Michigan awaits ruling to restart wolf hunts

Steve Karnowski
Associated Press

Minneapolis — Gray wolves in Michigan, Minnesota and Wisconsin could again find themselves in hunters’ crosshairs — possibly as soon as this fall if federal protections are removed for the predators.

A ruling is expected soon from an appeals court that recently lifted protections for wolves in Wyoming. In Congress, wolf-hunting supporters aren’t giving up even though a Minnesota representative was instrumental in killing an effort that would have allowed the three western Great Lakes states to resume wolf hunting.

Gray wolves were once hunted to the brink of extinction in most of the country, but they recovered under Endangered Species Act protections and reintroduction programs. They now number over 5,500 in the lower 48 states, including nearly 3,800 in Minnesota, Wisconsin and Michigan.

The U.S. Fish and Wildlife Service has repeatedly tried to remove wolves in Minnesota, Wisconsin and Michigan from the endangered species list, but courts have stymied those efforts. Now, a panel of the U.S. Court of Appeals for the District of Columbia Circuit is looking at the issue. The same appeals court in March took wolves off the list in Wyoming.

Wisconsin and Minnesota each held three wolf seasons before a federal judge put their wolves back on the list in December 2014. Michigan held one.

Gov. Rick Snyder signed a law in December reauthorizing wolf hunting if Congress or the courts permit, but the state’s Natural Resources Commission has the final say.

Backed by farm groups upset about depredation on livestock, and hunters who would like the chance to bag a wolf, lawmakers from the region have tried to attach riders to various bills in Congress that would “delist” wolves, return management responsibilities to the states and bar further court challenges. The latest effort failed when congressional negotiators dropped that language from a $1.1 trillion spending bill that President Donald Trump signed Friday.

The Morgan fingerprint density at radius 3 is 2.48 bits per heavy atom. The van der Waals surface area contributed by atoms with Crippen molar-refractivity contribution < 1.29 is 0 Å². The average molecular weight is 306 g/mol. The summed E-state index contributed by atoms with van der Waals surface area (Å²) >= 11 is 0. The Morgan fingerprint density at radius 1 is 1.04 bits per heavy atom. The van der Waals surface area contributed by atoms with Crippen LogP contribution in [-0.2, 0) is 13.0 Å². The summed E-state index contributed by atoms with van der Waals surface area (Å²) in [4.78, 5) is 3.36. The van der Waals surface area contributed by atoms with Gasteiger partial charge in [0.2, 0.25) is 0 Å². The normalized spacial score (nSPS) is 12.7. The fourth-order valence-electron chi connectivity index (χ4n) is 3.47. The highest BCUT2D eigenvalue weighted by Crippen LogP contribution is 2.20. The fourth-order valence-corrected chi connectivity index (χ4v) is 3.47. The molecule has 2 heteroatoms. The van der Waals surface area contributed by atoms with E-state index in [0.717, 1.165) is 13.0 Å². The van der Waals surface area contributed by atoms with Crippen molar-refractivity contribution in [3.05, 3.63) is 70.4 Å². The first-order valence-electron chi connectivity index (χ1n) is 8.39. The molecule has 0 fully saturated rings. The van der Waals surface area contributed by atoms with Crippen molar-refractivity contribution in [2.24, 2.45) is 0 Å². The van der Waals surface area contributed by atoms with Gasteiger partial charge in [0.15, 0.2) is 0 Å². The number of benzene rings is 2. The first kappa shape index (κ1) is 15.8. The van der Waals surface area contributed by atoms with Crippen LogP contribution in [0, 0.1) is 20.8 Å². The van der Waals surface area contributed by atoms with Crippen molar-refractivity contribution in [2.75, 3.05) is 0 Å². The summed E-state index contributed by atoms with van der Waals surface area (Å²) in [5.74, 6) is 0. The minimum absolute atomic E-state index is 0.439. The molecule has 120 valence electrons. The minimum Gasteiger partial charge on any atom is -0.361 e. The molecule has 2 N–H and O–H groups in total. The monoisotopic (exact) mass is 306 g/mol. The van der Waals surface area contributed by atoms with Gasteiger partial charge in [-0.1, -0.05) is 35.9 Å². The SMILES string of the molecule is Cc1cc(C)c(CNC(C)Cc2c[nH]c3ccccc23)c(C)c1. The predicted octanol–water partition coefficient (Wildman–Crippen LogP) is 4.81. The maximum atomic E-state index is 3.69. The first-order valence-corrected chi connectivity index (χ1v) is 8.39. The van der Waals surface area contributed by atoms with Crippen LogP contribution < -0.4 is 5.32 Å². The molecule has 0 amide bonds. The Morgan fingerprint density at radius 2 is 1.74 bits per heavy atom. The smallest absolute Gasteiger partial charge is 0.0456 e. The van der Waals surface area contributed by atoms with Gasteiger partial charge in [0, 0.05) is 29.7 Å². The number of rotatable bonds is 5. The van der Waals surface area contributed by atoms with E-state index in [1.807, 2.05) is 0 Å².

Minnesota Democratic Rep. Collin Peterson said he anticipates “several other opportunities” to pass the rider. But if the appeals court rules as it did in the Wyoming case, there may be no need.

Lawyers on both sides said the Wyoming decision doesn’t necessarily foreshadow how the court will rule next.

The two cases are similar “at the 50,000 foot level” because they both involve “delisting” wolves in specific regions, though there are differences in the details, said James Lister, who argued the Great Lakes case for pro-hunting groups, including the U.S. Sportsmen’s Alliance Foundation and the National Rifle Association.

Ralph Henry, litigation director for the Humane Society of the United States, who argued the opposite side, stressed the differences.

The Wyoming case hinged on whether that state’s management plan provided adequate protections, he said. The Great Lakes case focused on the process the U.S. government used for taking the wolves off the list when the animals haven’t spread enough to repopulate other states, he said.

Whether Minnesota, Wisconsin and Michigan could hold wolf seasons this fall would depend in part on how soon the court rules.

The Minnesota Department of Natural Resources can’t make plans unless it’s certain wolves will be coming off the list, said Dan Stark, the agency’s large carnivore specialist. It would take time to publish the rules and set up a permit lottery, he said, but it might be possible to speed the process.

Michigan Department of Natural Resources wildlife biologist Brian Roell said his agency would need to know by sometime in June to make it work.

“When you combine all the nuances it’s not as simple as, ‘OK, they’re off the list, let’s have a hunting season,’ ” he said.